In addition, make sure your teen is up at the appropriate time on SAT day. This is not the day to allow a missed alarm clock. Have a conversation with your teen about what time you need to leave in order to arrive at the test on time, and work backwards to establish a realistic waking time. Then, make sure he or she sticks to it.



5. Make Sure He or She Has a Good Breakfast

We all remember the days of slipping out the door to high school with a travel mug of coffee and a cereal bar. SAT day should not be one of those mornings. Instead, set your teen up for success by providing a protein-rich breakfast that will keep him or her fueled through the morning.


Some great options might include eggs, peanut butter toast, or even a protein smoothie with a bagel on the side. In addition, pack a snack for your teen to eat during break if he or she needs to. This should be something with some sugar in it, like a piece of fruit or a granola bar, to provide a little kick of energy for that last hour of the test.



6. Know Where the Test Is

Your teen has a lot to worry about on SAT day. One stressor that you can take on is getting him or her to the test on time. Make sure you know which test center he or she is testing at. There are often multiple test centers in a single geographic area, and the center your teen tests at may be different from the ones his or her friends are going to.


Review his or her registration to confirm the test center in advance, then locate it on a map so that you know where it is. If you have time, it’s a good idea to do a test drive a week or two ahead of time. This way, you’re absolutely sure that you know where it is and how to get there.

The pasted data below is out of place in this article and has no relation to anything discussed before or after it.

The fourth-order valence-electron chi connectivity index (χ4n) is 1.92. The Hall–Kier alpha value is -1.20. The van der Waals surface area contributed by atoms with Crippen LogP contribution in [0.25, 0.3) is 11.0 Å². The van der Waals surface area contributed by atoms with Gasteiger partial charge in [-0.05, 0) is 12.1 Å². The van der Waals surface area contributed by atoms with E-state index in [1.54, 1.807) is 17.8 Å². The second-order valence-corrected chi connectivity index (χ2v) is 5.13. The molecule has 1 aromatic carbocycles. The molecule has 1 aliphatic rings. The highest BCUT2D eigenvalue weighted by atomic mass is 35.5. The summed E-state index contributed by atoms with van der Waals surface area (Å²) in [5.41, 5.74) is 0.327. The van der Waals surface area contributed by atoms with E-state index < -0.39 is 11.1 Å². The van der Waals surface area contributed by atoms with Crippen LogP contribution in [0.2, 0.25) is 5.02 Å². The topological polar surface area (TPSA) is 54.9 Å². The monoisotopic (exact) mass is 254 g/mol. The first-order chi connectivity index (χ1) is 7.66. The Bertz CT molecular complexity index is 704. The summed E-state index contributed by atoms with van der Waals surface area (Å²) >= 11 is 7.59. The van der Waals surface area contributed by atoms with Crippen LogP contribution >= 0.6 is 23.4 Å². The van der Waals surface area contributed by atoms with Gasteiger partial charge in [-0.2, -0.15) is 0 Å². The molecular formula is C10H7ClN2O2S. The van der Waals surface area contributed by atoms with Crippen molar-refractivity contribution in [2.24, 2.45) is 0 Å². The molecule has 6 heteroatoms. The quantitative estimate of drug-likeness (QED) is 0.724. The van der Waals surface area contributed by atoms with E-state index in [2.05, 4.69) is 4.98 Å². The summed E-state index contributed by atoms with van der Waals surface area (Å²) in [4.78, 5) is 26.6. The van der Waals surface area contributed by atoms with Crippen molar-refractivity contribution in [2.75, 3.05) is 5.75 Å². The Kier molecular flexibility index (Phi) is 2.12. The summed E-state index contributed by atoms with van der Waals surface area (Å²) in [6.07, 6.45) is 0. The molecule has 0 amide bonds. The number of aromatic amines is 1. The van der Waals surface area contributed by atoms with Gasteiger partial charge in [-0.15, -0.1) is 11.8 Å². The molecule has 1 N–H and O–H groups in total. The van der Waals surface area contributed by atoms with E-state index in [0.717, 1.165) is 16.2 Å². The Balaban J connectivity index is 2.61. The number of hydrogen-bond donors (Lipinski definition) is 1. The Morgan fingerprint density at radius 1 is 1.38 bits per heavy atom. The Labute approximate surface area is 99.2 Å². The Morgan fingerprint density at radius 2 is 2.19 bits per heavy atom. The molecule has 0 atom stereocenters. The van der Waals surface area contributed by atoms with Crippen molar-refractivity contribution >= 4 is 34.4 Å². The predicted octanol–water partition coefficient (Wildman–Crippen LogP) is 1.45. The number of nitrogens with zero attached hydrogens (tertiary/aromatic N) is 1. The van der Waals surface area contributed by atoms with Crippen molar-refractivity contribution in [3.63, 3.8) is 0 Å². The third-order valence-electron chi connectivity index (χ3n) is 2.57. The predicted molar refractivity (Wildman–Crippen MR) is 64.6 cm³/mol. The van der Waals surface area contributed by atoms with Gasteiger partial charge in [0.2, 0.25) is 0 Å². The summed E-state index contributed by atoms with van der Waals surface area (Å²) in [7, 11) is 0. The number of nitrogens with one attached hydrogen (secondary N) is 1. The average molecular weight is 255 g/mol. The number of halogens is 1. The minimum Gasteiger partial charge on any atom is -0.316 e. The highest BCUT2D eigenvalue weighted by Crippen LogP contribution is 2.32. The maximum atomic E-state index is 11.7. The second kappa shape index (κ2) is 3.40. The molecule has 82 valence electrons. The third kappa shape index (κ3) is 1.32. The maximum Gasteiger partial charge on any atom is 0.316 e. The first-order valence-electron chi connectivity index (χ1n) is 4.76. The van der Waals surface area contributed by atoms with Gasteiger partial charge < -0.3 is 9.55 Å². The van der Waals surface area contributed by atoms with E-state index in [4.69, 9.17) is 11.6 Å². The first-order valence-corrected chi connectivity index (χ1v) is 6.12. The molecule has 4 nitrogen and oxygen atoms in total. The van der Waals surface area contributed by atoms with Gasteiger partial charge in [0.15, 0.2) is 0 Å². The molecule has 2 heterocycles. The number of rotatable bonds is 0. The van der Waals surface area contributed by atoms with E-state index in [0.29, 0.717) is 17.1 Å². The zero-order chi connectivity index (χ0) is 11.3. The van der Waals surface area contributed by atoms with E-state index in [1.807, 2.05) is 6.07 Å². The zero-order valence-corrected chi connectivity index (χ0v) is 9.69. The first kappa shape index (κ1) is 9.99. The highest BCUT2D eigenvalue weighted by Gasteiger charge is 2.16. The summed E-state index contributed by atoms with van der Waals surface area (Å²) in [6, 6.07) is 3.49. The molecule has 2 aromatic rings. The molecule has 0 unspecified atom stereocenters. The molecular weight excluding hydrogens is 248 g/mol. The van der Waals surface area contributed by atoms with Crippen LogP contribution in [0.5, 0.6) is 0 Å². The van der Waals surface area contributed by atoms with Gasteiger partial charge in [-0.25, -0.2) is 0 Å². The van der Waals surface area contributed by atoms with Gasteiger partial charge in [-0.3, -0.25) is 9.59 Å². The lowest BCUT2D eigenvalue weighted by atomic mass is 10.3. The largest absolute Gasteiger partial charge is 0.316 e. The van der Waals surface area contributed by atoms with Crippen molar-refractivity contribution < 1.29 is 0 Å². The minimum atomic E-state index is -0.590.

On test day, your teen will have lots of worry about, but getting the test center won’t be on that list.



7. Give Some Last Minute Tips

The car ride to the test center is a great time to review strategies. Don’t try to cram in any new knowledge now or offer any earth shattering insights. Instead, invite your teen to discuss his or her go-to strategies. Talking about them will clarify them in his or her mind and will get his or her brain warmed up for the actual test.


If your teen seems to be drawing a blank, ask about how he or she plans to use the process of elimination, how he or she is going to manage time on each section, and what he or she will do if there’s a question that seems completely unsolvable to him or her.


Be careful to gauge your child’s response, though. Not all teens will be open to this conversation in the car on the way to the SAT. Some teens are so stressed out that it’s best to keep conversations light. You know your child best; read his or her cues to determine what’s right for him or her.


The SAT can be a really stressful day for any teen. While a parent’s first inclination is always to help, it’s hard to know exactly how. Use these tips to guide and support your teen as he or she tackles SAT day.


Need more tips? Download our free guide with our top 8 tips for mastering the SAT.


Does your teen want access to expert college guidance — for free? When they create their free CollegeVine account, they will find out their real admissions chances, build a best-fit school list, learn how to improve their profile, and get their questions answered by experts and peers—all for free. Encourage them to sign up for their CollegeVine account today to get a boost on their college journey.


For more tips about preparing for the SAT, see our posts:


Five SAT Strategies You Should Know

10 Tips to Prepare for the SAT

Tips to Prepare Yourself for Your SAT Test Day

How Your SAT Score Impacts Your College Admissions

What Is a Good SAT Score in 2018?

Kate Sundquist
Senior Blogger

Short Bio
Kate Koch-Sundquist is a graduate of Pomona College where she studied sociology, psychology, and writing before going on to receive an M.Ed. from Lesley University. After a few forays into living abroad and afloat (sometimes at the same time), she now makes her home north of Boston where she works as a content writer and, with her husband, raises two young sons who both inspire her and challenge her on a daily basis.